Following a sharp outflow of funds by foreign portfolio investors from the Indian securities market over the last couple of weeks, after the global scare around the spread of the coronavirus, foreign exchange reserves witnessed their first weekly decline in 25 weeks, or six months. For the week-ended March 13, forex reserves stood at $481.89 billion and it fell $5.35 billion from the all-time high of $487.23 billion in the week-ended March 6, 2020.
The decline is primarily driven by sharp outflow of funds by FPIs over the past three weeks. According to data sourced from CDSL and stock exchanges, FPIs have sold net holdings worth Rs 1.13 lakh crore, or $15.3 billion, in March (till Friday). The outflow has also led to a steep fall in the stock markets as the Sensex has lost 8,383 points, or 21.2 per cent, this month.
Between September and February, FPIs invested a net of Rs 58,337 crore or nearly $8 billion.
According to the data released by the Reserve Bank of India, while foreign exchange reserves fell by $5.35 billion in the reporting week-ended March 13, the decline in reserves was mainly on account of a decrease in foreign currency assets, which fell $3.8 billion to $447.35 billion from a high of $451.13 billion, a week back.
Despite the decline in reserves over the week-ended March 13, forex reserves are, anyway, up by $53 billion since September 20, 2019.
Since September 20, when the Finance Minister announced a cut in corporate tax rates, forex reserves have been rising week-on-week and shot up to an all-time high of $487.23 billion in the week-ended March 6, 2020.
A sharp decline in global crude oil prices, however, has been a blessing in disguise for India during this period. As crude oil amounts for almost 20 per cent of India’s import bill, crude prices coming down to levels of $28 per barrel over the last couple of weeks provides comfort on the current account front. It has also given central government the headroom to raise the duty on petrol and diesel prices by Rs 3 per litre.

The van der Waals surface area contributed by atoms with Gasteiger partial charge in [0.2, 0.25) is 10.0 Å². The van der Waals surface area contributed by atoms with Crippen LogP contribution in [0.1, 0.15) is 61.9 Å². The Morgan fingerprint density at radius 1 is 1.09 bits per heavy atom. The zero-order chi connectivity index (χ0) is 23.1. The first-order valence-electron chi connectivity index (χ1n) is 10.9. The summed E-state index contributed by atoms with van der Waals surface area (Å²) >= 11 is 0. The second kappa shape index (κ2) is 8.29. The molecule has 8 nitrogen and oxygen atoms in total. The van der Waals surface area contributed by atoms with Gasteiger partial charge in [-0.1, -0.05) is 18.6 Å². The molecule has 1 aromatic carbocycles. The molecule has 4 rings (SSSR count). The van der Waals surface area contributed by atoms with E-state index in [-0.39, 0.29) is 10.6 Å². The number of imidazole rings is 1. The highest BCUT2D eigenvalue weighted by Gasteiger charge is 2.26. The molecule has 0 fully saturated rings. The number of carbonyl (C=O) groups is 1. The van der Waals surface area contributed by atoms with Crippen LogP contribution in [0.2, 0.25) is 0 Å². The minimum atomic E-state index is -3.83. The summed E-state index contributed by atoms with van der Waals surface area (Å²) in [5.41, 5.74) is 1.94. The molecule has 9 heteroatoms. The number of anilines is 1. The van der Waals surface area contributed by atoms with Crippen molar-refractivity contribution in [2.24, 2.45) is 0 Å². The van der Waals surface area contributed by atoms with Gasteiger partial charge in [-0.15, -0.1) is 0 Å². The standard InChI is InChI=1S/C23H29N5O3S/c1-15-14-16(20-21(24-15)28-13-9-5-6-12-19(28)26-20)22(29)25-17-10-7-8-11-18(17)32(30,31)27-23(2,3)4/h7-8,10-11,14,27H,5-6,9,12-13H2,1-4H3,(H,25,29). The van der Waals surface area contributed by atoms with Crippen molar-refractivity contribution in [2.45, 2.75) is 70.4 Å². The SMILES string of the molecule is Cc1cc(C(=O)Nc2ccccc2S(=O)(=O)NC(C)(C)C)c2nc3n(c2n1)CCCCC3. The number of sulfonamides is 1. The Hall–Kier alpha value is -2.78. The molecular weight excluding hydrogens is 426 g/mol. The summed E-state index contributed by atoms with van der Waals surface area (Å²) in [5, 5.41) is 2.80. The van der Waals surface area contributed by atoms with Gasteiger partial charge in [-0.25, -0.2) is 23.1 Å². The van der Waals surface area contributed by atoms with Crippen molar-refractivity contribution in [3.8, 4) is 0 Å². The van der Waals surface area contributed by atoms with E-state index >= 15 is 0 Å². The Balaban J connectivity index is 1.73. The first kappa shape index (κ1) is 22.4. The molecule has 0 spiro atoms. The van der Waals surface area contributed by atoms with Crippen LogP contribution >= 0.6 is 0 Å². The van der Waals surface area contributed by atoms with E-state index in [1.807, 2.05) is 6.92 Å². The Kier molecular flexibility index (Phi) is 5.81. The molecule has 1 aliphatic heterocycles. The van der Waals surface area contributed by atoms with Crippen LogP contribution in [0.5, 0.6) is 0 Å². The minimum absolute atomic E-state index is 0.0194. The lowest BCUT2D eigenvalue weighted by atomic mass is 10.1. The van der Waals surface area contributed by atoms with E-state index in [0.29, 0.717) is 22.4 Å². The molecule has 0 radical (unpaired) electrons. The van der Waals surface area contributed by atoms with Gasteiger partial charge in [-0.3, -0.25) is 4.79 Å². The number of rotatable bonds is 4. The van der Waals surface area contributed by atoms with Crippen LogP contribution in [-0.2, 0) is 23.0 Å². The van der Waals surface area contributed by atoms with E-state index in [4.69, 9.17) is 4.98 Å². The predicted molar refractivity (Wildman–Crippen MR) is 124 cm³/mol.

As the coronavirus poses threat to global economic growth, it has resulted into a sharp decline in Brent crude oil prices, and they fell to an 18-year low during the week, before retreating to trade at $28 on Friday.
It is important to note that while there was a sudden spike in global crude oil prices in January, following the geopolitical tensions between US and Iran and it hit an 8-month high of $70.25 per barrel on January 6, 2020, it fell sharply following the de-escalation of tensions, till the outbreak of the coronavirus in China.
Many feel that the decline in crude oil prices following the outbreak of coronavirus will help India as it will reduce India’s annual import bill.
In a tweet, couple of weeks back, Uday Kotak, MD & CEO, Kotak Mahindra Bank said, “Amidst turbulence and the virus, some good news- oil at $45/barrel. Recent $20 drop saves India $30 billion per annum. Also global interest rates have collapsed making money cheap. Let’s leverage these for policy to boost growth.”
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